Pat Standifer started working in the college’s finance department 38 years ago, and she remembers hand-writing receipts for students after they signed up for courses, which were $10 dollars per credit. Now, tuition is about $120 per credit for in-county residents.
- Tuition To Increase at Maine’s 2-year Colleges
AUGUSTA, Maine (AP) — The Maine Community College System Board of Trustees has approved a 2.5 percent tuition increase at the state’s seven two-year college campuses next fall.
The board voted unanimously in favor of the increase to help make up for a $1.2 million shortfall brought on by state budget cuts and increases in the cost of heating oil, utilities and health care.
With the increase, tuition for in-state students goes from $80 to $82 per credit hour. For the 2008-09 school year, tuition for full-time students from Maine will go up $60 to $2,460.
The board tried to keep the tuition increase to a minimum, even as its expenses have gone up 12.4 percent for heating oil, 10 percent for utilities and 4.5 percent for health care in the past year, said Dennis King, the board’s chairman. The system is also facing a $950,000 reduction in state funding for the coming fiscal year.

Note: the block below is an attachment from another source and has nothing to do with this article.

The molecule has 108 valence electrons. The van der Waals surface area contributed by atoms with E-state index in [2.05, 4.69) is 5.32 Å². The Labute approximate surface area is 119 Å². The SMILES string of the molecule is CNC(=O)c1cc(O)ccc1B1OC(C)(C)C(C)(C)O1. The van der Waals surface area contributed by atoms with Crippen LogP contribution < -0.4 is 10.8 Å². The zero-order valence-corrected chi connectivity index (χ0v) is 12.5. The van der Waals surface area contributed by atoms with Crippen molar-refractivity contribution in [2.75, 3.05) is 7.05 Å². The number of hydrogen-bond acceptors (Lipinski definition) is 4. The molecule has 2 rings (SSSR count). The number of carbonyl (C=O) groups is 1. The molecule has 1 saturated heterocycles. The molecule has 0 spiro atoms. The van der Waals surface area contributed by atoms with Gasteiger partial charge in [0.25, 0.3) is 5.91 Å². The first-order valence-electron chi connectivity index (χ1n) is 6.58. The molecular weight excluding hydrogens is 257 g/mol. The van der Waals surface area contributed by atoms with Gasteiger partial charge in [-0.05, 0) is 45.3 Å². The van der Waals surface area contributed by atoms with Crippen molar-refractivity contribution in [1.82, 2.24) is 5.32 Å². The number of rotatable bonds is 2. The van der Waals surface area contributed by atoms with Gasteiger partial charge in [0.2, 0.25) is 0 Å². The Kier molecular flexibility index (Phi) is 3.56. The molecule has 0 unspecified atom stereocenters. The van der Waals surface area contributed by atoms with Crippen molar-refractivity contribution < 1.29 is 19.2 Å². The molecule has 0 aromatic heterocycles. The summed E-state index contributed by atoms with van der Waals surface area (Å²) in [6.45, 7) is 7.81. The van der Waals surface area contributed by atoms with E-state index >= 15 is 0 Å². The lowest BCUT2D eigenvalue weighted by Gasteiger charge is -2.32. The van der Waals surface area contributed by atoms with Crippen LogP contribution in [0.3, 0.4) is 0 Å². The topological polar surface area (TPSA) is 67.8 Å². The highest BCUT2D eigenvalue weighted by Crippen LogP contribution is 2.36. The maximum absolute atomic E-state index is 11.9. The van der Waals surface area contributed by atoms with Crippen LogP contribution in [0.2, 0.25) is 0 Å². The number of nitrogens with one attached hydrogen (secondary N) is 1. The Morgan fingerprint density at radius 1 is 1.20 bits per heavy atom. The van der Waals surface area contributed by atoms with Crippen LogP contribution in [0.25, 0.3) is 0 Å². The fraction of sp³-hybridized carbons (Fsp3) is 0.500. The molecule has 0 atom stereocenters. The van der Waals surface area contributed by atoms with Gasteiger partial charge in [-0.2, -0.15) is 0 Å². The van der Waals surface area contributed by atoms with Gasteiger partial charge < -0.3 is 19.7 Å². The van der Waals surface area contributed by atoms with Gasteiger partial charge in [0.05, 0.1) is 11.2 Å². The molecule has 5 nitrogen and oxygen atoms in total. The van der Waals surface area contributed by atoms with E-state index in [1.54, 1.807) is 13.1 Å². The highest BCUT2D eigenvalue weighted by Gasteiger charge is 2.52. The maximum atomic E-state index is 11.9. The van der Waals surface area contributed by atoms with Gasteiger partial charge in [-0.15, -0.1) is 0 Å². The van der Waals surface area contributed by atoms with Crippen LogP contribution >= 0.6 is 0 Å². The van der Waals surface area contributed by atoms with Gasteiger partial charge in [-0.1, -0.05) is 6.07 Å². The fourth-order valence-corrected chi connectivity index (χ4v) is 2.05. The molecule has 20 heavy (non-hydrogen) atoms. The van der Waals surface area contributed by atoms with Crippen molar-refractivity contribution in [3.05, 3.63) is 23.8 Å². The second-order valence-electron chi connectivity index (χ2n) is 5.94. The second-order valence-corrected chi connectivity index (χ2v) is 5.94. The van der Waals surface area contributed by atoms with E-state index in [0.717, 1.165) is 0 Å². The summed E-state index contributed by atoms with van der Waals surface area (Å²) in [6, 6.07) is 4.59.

“Given that inflation is up 4 percent, this is a reasonable increase, but it’s a step we take reluctantly knowing the financial challenges faced by so many of our students,’’ King said.
Tuition for out-of-state students will increase from $160 to $164 per credit hour, or $4,920 for a full-time student.
The community college system has a total enrollment of nearly 14,000.
In the past five years, enrollment has grown by about 3,700 students. MCCS President John Fitzsimmons said he expects the growth to continue as residents seek to learn new skills during tough economic times.
“The board sought to keep this necessary increase to a minimum, recognizing that now is not the time to restrict access to higher education in Maine,’’ he said.
- Nazi-Related Items Vandalized At Long Island College
BRENTWOOD, New York (AP) — Vandals stole and stomped on items related to Nazism in a college exhibit about the Holocaust, damaging photographs of a propaganda poster and Adolf Hitler’s autobiographical book “Mein Kampf,’’ police said.
Police were searching for suspects in the incident at Suffolk County Community College outside New York on Long Island.